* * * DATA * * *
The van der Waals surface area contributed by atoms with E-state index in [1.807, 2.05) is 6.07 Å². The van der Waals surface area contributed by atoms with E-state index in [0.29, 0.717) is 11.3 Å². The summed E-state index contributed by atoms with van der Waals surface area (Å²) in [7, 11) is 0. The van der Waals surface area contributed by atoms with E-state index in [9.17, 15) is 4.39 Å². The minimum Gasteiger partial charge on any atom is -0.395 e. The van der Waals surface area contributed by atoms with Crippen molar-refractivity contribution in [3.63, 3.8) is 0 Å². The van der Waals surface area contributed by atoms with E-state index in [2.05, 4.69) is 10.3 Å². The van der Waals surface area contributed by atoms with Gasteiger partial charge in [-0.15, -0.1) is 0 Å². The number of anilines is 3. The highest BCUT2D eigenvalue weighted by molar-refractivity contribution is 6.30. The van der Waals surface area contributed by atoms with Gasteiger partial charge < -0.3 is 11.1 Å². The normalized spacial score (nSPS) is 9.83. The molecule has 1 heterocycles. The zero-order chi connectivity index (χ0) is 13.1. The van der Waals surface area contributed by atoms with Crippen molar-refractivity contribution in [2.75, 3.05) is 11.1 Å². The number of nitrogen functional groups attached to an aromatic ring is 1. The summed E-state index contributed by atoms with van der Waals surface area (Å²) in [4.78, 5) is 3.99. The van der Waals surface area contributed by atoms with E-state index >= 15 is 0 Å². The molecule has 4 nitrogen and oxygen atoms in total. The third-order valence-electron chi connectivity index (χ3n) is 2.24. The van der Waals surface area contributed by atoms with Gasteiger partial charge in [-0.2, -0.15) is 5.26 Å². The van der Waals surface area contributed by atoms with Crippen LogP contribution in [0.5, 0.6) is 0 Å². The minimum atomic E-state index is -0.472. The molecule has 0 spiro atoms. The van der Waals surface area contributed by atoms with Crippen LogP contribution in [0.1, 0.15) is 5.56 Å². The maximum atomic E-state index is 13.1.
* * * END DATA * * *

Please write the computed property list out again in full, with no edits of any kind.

The van der Waals surface area contributed by atoms with E-state index in [1.807, 2.05) is 6.07 Å². The van der Waals surface area contributed by atoms with E-state index in [0.29, 0.717) is 11.3 Å². The summed E-state index contributed by atoms with van der Waals surface area (Å²) in [7, 11) is 0. The van der Waals surface area contributed by atoms with E-state index in [9.17, 15) is 4.39 Å². The minimum Gasteiger partial charge on any atom is -0.395 e. The van der Waals surface area contributed by atoms with Crippen molar-refractivity contribution in [3.63, 3.8) is 0 Å². The van der Waals surface area contributed by atoms with E-state index in [2.05, 4.69) is 10.3 Å². The van der Waals surface area contributed by atoms with Gasteiger partial charge in [-0.15, -0.1) is 0 Å². The number of anilines is 3. The highest BCUT2D eigenvalue weighted by molar-refractivity contribution is 6.30. The van der Waals surface area contributed by atoms with Gasteiger partial charge < -0.3 is 11.1 Å². The normalized spacial score (nSPS) is 9.83. The molecule has 1 heterocycles. The zero-order chi connectivity index (χ0) is 13.1. The van der Waals surface area contributed by atoms with Crippen molar-refractivity contribution in [2.75, 3.05) is 11.1 Å². The number of nitrogen functional groups attached to an aromatic ring is 1. The summed E-state index contributed by atoms with van der Waals surface area (Å²) in [4.78, 5) is 3.99. The van der Waals surface area contributed by atoms with E-state index >= 15 is 0 Å². The molecule has 4 nitrogen and oxygen atoms in total. The third-order valence-electron chi connectivity index (χ3n) is 2.24. The van der Waals surface area contributed by atoms with Gasteiger partial charge in [-0.2, -0.15) is 5.26 Å². The van der Waals surface area contributed by atoms with Crippen LogP contribution in [0.5, 0.6) is 0 Å². The minimum atomic E-state index is -0.472. The molecule has 0 spiro atoms. The van der Waals surface area contributed by atoms with Crippen LogP contribution in [0.1, 0.15) is 5.56 Å². The maximum atomic E-state index is 13.1.